My understanding is the ‘small donations’ are anonymous to ease administration etc. At least that is the usual propoganda behind lies like this. It is a scam written by the past scammers to aide the future scammers. Pure and simple and i will never be convinced it is anything else.

        You either proudly and openly support a party or you don’t.

  3. just saying 3

    From the article:

    Political candidates are required by law to declare donations if they know who made them. Failure to do so is punishable by up to two years’ imprisonment and up to a $10,000 fine.

    A vacancy is automatically created if any MP is convicted of an offence punishable by two years or more, no matter what punishment they get

    It’s hard to see how Banks can hold onto his seat, though I’m sure the right will pull out all the stops to drag this out and play for time.

    And the moral of the story is that the Labour caucus needs to get rid of Shearer right now. This could easily bring the next election forward by a year. Unfortunately, morality is not the Labour caucus’s strong suit.

    Ironically, given the whole non-politician game he’s playing, Shearer couldn’t look more like one with his continuing to lie about there being no problem in the leader’s office line. Looks like another cheap polly desperately trying to hold onto power. Doesn’t bode well for any chance of him steppping down for the greater good.

    edit: this is a reply to comment 2 and the article contianed in it.

    • Carol 3.1

      I don’t think we’ll be heading to a general election soon, unless another Nat MP goes after Banks does. It’ll just be a byelection for now. But Labour does need to get it’s sh*t together otherwise the Greens will be leading the opposition into the next election.

      Labour’s leadership issue are providing a distraction from NAct’s problems. While the NZ Herald is front-paging the Banks-Dotcom donation, Stuff and the Dom Post are second-paging Shearer leadership rumours, with nothing about Labour or NAct on the front page – though maybe the Dom Post is just slow and had today’s edition organised early last night…?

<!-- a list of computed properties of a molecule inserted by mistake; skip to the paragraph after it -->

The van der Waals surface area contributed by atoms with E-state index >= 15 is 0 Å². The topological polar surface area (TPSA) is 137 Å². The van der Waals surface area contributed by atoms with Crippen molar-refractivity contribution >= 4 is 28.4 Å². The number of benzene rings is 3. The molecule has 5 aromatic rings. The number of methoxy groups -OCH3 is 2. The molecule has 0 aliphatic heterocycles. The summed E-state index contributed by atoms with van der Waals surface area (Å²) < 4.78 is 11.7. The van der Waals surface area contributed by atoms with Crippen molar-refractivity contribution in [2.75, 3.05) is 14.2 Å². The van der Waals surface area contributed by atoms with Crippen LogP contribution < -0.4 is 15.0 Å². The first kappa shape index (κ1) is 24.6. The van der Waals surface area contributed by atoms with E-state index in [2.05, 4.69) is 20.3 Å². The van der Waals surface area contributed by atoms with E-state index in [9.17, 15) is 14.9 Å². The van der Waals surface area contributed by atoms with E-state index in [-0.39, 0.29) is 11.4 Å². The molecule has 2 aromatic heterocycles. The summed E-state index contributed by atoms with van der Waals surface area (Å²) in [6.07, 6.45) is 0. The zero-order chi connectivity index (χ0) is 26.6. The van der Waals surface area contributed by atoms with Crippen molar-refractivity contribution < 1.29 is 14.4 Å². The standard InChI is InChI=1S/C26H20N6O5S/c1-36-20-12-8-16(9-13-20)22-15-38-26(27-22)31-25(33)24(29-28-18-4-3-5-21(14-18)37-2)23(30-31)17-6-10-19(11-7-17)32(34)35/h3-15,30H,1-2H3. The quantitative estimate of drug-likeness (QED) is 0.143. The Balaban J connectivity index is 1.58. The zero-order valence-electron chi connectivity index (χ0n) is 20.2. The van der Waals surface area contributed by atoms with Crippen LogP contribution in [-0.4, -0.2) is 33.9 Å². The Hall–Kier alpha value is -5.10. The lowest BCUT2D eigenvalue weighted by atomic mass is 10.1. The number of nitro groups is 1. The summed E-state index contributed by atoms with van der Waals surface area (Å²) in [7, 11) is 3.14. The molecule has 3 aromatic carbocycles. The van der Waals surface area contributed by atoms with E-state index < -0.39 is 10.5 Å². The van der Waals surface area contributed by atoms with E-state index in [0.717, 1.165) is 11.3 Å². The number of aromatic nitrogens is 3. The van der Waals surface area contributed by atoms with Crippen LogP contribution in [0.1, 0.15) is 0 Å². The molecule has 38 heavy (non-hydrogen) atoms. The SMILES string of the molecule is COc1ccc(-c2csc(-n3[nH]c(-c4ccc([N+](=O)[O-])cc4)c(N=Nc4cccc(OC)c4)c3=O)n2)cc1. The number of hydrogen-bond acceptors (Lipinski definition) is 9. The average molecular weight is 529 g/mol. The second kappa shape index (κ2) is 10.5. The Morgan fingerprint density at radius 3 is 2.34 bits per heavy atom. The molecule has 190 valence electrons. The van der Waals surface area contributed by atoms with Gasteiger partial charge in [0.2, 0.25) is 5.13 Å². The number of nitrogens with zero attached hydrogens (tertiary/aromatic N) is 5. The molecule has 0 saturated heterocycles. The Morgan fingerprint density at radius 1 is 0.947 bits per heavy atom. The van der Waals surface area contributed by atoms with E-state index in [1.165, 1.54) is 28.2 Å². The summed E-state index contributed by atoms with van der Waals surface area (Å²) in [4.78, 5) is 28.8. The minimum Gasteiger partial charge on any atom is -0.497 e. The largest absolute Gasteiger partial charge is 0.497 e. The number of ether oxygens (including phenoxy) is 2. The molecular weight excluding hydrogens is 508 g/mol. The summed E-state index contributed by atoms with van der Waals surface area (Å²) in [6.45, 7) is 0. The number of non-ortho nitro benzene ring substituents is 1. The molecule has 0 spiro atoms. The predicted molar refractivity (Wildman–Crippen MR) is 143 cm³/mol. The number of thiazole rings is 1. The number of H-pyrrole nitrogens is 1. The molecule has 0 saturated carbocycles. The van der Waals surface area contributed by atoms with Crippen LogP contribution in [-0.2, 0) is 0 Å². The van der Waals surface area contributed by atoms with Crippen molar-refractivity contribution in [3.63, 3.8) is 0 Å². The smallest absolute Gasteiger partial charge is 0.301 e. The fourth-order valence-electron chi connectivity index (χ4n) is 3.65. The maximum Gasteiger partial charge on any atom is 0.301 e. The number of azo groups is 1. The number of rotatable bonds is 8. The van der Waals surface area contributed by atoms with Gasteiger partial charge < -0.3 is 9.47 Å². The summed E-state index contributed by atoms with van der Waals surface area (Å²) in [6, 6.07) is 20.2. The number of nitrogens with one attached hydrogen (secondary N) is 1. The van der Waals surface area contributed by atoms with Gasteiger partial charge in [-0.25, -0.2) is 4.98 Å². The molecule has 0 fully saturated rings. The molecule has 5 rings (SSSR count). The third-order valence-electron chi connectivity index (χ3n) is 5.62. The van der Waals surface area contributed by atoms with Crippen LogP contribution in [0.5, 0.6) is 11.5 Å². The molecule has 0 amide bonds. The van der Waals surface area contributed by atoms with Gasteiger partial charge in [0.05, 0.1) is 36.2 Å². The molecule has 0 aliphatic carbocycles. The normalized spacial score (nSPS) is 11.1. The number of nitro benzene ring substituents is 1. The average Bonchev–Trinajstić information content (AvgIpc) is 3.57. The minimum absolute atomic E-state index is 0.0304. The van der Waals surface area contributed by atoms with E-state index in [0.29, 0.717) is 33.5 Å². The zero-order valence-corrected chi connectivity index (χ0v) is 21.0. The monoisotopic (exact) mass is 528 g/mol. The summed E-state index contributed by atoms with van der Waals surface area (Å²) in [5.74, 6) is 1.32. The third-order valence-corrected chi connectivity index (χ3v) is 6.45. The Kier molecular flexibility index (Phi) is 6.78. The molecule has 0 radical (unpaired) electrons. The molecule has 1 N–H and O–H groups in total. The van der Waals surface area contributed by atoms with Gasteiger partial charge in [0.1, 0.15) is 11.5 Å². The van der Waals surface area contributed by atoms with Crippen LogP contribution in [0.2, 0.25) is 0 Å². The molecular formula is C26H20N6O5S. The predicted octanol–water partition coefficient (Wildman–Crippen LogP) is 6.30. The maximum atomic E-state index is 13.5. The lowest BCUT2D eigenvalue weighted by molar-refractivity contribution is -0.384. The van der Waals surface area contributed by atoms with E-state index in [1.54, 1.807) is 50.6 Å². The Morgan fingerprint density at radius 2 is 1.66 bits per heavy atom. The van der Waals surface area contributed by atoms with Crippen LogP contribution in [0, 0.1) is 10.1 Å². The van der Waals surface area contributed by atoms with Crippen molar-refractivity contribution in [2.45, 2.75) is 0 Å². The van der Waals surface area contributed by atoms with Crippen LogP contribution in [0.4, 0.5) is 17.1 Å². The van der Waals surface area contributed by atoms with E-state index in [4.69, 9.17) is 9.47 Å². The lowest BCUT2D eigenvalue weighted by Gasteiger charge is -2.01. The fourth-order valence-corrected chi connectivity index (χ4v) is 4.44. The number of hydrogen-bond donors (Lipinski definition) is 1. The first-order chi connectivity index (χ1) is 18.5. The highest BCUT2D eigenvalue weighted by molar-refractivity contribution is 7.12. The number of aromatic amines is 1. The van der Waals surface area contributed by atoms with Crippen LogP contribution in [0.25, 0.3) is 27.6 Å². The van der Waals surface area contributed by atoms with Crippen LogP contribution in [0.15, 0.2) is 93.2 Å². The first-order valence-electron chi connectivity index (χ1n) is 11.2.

• rosy 3.1.1

        +1 Carol, and yeah I noticed that on Stuff – well, noticed that wasn’t there on Stuff. Two negative Shearer stories and one about Collins’ defamation case. Nothing at all about Banks – I suppose that’s because Key’s office hasn’t issued a press release yet…

      • just saying 3.1.2

        True Carol,

        But I can’t help thinking that this will become one destabilisation too many.

      • muzza 3.1.3

        “While the NZ Herald is front-paging the Banks-Dotcom donation, Stuff and the Dom Post are second-paging Shearer leadership rumours, with nothing about Labour or NAct on the front page – though maybe the Dom Post is just slow and had today’s edition organised early last night…?”

        —-Absolutely not an coincidence Carol – It is obfuscation, nothing more than that. APN/Fairfax , its not really competition is it! No it is very easy to “collaborate” when there are only two players, and its not like this news will have only just broken. I would ask what the timing was trying to hide!

    • Vicky32 3.2

      It’s hard to see how Banks can hold onto his seat, though I’m sure the right will pull out all the stops to drag this out and play for time.

      And so far, from what I have heard, that’s exactly what they are doing!

    • Vicky32 3.3

      It’s hard to see how Banks can hold onto his seat, though I’m sure the right will pull out all the stops to drag this out and play for time.

      And so far, from what I have heard, that’s exactly what they are doing!

    • Vicky32 3.4

      And the moral of the story is that the Labour caucus needs to get rid of Shearer right now.

      Why? What’s Shearer got to do with Banks’ sins?

  4. Adrian 4

    Is’nt the Dom editor a senior Nat advisor ? For all we know he was a Nat appointment to the Dom job , as the bloody rag reads like it.

    • marsman 4.1

      The DomPost editor is a she I believe and has been there for a while. But you are right she is fully NAct’s puppet. She put a piece in the paper a wee while ago to say they were fully committed to impartial journalism, that made me laugh out loud, it’s like John Key saying I’m committed to telling the truth.

      • freedom 4.1.1

        look at the maelstrom of issues National are battling with, yet all you see in the Dom are questions on Labour’s leadership, dancing puppies and who may or may not have their own tv show

  5. Bill 5

    Eat your heart out John Clark 🙂

  6. Panel comments from the euthanasia debate in Dunedin this week: Euthanasia discussion – comments

    Shaun Davison
    Prof Grant Gillett, of the Otago Centre for Bioethics
    Maryan Street – Labour Party list MP
    John Kleinsman – director of the Wellington-based Nathaniel Centre, the New Zealand Catholic Bioethics Centre
    Associate Prof Colin Gavaghan, a specialist in medical law and ethics
    Thomas Noakes-Duncan – post graduate Otago theology and religion doctoral student